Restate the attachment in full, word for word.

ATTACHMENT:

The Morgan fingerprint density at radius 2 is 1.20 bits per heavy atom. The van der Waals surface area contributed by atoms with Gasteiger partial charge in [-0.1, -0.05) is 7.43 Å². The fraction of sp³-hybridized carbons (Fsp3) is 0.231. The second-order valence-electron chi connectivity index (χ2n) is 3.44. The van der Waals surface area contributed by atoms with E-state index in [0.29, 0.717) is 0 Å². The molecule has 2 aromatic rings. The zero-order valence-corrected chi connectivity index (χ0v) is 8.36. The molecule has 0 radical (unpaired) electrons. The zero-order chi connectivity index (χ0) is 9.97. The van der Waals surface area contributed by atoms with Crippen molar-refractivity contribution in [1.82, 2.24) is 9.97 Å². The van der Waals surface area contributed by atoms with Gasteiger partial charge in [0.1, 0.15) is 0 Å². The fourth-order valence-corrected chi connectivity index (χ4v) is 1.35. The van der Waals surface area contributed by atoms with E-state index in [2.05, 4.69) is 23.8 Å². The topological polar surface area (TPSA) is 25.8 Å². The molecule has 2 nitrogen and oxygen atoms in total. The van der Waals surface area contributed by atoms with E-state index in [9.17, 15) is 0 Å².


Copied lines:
The Morgan fingerprint density at radius 2 is 1.20 bits per heavy atom. The van der Waals surface area contributed by atoms with Gasteiger partial charge in [-0.1, -0.05) is 7.43 Å². The fraction of sp³-hybridized carbons (Fsp3) is 0.231. The second-order valence-electron chi connectivity index (χ2n) is 3.44. The van der Waals surface area contributed by atoms with E-state index in [0.29, 0.717) is 0 Å². The molecule has 2 aromatic rings. The zero-order valence-corrected chi connectivity index (χ0v) is 8.36. The molecule has 0 radical (unpaired) electrons. The zero-order chi connectivity index (χ0) is 9.97. The van der Waals surface area contributed by atoms with Crippen molar-refractivity contribution in [1.82, 2.24) is 9.97 Å². The van der Waals surface area contributed by atoms with Gasteiger partial charge in [0.1, 0.15) is 0 Å². The fourth-order valence-corrected chi connectivity index (χ4v) is 1.35. The van der Waals surface area contributed by atoms with E-state index in [2.05, 4.69) is 23.8 Å². The topological polar surface area (TPSA) is 25.8 Å². The molecule has 2 nitrogen and oxygen atoms in total. The van der Waals surface area contributed by atoms with E-state index in [9.17, 15) is 0 Å².